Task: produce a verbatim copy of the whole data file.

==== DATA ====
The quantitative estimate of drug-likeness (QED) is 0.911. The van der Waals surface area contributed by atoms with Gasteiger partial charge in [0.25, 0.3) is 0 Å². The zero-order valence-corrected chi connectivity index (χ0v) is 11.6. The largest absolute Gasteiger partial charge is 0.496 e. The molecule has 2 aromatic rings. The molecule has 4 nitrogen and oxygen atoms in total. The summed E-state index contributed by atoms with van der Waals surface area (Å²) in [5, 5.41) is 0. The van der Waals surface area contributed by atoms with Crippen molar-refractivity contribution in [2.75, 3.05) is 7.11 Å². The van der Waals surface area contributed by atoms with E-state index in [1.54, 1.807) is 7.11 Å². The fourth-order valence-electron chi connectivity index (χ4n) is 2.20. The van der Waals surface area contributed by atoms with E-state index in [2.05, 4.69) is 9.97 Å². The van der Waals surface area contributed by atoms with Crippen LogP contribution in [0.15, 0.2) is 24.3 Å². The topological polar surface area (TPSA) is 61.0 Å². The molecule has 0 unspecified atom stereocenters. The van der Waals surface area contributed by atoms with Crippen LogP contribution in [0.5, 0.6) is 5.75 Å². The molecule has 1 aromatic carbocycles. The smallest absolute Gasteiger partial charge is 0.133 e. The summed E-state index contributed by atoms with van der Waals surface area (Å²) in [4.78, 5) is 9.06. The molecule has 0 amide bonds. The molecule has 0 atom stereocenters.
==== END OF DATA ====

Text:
The quantitative estimate of drug-likeness (QED) is 0.911. The van der Waals surface area contributed by atoms with Gasteiger partial charge in [0.25, 0.3) is 0 Å². The zero-order valence-corrected chi connectivity index (χ0v) is 11.6. The largest absolute Gasteiger partial charge is 0.496 e. The molecule has 2 aromatic rings. The molecule has 4 nitrogen and oxygen atoms in total. The summed E-state index contributed by atoms with van der Waals surface area (Å²) in [5, 5.41) is 0. The van der Waals surface area contributed by atoms with Crippen molar-refractivity contribution in [2.75, 3.05) is 7.11 Å². The van der Waals surface area contributed by atoms with E-state index in [1.54, 1.807) is 7.11 Å². The fourth-order valence-electron chi connectivity index (χ4n) is 2.20. The van der Waals surface area contributed by atoms with E-state index in [2.05, 4.69) is 9.97 Å². The van der Waals surface area contributed by atoms with Crippen LogP contribution in [0.15, 0.2) is 24.3 Å². The topological polar surface area (TPSA) is 61.0 Å². The molecule has 0 unspecified atom stereocenters. The van der Waals surface area contributed by atoms with Crippen LogP contribution in [0.5, 0.6) is 5.75 Å². The molecule has 1 aromatic carbocycles. The smallest absolute Gasteiger partial charge is 0.133 e. The summed E-state index contributed by atoms with van der Waals surface area (Å²) in [4.78, 5) is 9.06. The molecule has 0 amide bonds. The molecule has 0 atom stereocenters.